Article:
Whether it’s a large-scale natural catastrophe or an unforeseen emergency that causes you to leave your home temporarily, everyone’s family can benefit from having a household evacuation plan in place before the disaster strikes. Every disaster plan must include your pets!
The Humane Society of the United States offers the following tips to pet owners designing an emergency safety plan:
If you have to evacuate your home. NEVER leave your pets behind! Pets most likely cannot survive on their own; and if by some remote chance they do, you may not be able to find them when you return home.
For public health reasons, many emergency shelters cannot accept pets. Find out which motels and hotels in your area allow pets -- well in advance of needing them. Include your local animal shelter and humane society telephone numbers in your emergency numbers, they might be able to provide information concerning pets during a disaster. Both the city and county as well as the humane society have a plan of action in case of an emergency.
Make sure identification tags are up to date and securely fastened to your pet’s collar. Make sure the collar is properly fitted so it will not come off, making sure however it is not too tight. If possible make sure the identification tags have up-to-date address and phone numbers on them. If possible attach the address and or phone number of your evacuation site. Make sure you have an up to date photo of your pet for identification purposes. A photo of you with your pet is even better.
Be sure you have a secure pet carrier; leash or harness is even better for your pet so that if he/she should panic, they can’t escape.
Take pet food, bottled water, medications, veterinary records, cat litter/pan, can opener, food dishes, First aid kit and other supplies such as beds, blankets in case they are not available later. While the sun is still shining, consider packing a “pet survival” kit, which could be easily deployed if a disaster hits.
If you are not able to return to your home right away you may need to board your pet. Most boarding kennels, veterinarians and animal shelters will need your pet’s medical records to make sure all vaccinations are current. Include copies in your “pet’s survival” kit along with a photo of your pet.
If it is impossible to take your pet with you to a temporary shelter, contact friends, family, veterinarians, or boarding kennels to arrange for care. Make sure medical and feeding information, food; medicine and other supplies accompany your pet to his foster home.
If you have no alternative but to leave your pet at home, there are some precautions you must take, but remember that leaving your pet at home alone can place your pet in great danger! Confine your pet to a safe area inside NEVER leave your pet chained outside! Place a notice outside in a visible area advising what pets are in the house and where they are located. Provide a phone number where you or a contact can be reached as well as the name and number of your vet.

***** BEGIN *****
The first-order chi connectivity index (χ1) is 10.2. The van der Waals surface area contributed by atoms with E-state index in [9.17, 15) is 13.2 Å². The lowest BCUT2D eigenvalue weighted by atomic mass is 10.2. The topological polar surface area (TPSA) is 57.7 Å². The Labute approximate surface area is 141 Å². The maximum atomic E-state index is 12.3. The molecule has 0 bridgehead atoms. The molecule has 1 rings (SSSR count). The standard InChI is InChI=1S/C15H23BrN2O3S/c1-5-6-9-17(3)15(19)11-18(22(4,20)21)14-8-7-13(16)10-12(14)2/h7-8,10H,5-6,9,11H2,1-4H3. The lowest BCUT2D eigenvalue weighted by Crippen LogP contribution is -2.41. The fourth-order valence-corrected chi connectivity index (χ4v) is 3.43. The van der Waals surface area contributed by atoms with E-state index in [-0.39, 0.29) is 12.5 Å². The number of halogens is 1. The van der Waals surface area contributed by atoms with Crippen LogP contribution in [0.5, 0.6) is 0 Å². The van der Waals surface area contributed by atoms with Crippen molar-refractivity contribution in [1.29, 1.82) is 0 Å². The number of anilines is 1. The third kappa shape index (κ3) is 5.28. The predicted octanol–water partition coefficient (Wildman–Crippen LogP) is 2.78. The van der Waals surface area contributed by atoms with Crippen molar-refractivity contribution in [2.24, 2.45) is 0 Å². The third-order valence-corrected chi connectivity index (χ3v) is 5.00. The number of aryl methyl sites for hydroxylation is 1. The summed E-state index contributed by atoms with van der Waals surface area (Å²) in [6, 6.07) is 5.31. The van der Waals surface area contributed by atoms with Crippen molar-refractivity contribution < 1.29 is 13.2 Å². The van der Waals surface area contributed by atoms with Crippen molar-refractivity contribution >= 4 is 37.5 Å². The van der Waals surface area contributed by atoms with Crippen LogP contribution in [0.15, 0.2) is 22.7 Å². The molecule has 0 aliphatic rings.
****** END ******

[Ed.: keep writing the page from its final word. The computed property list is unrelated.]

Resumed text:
Not only are pets affected by a disaster, but the other animals in the disaster area are affected as well. The Humane Society of the United States offers these basic tips for people who encounter wildlife or have livestock on their property.
Wildlife often seeks higher ground that, during floods eventually becomes submerged and the animals become stranded. Animals have a flight response and will flee from anyone approaching too closely.
If the animal threatens to rush into the water, back away from the area or you may cause the frightened animal to jump into the water to escape from you.
Wild animals often seek refuge from floodwaters on upper levels of a home and may remain inside even after the water recedes. If you meet a rat or snake face to face, be careful but don’t panic.
Open a window or other escape route and the animal will probably leave on its own. Never attempt to capture a wild animal unless you have the training, protective clothing, restraint equipment, and caging necessary to perform the job.
If you see an injured or stranded animal in need of assistance, or you need help with evicting an animal from you home, please contact the Game Commission.
Evacuate livestock whenever possible, arrangements for evacuation including routes and host sites, should be made in advance. Alternate routes should be mapped out in case the planned route is inaccessible. The evacuation sites should have or be able to readily obtain food, water, veterinary care, handling equipment and facilities.
Trucks, trailers and other vehicles appropriate for transporting each specific type of animal, should be available along with experienced handlers and drivers to transport them. Whenever possible, the animals should be accustomed to these vehicles in advance so they’re less frightened and easier to move. If evacuation is not possible, a decision must be made whether to move large animals to available shelter or turn them outside. This decision should be based on the type of disaster and the soundness and location of the shelter.
All animals should have some form of identification that will help facilitate their return. Your disaster plan should include a list of emergency phone numbers for local agencies that can assist you if a disaster strikes. These numbers should be kept with your disaster kit, in a secure, but easily accessible place.
Emporia Greensville Humane Society is having their Boston Butt fundraiser on October 5 & 6. If you would like a Boston butt with sauce please call 634-3296; all proceeds go to EGHS for the animals’ care. We have sold over a 100 so far and thanks to everyone who has purchased one, without your support we would not be able to continue to help the animals.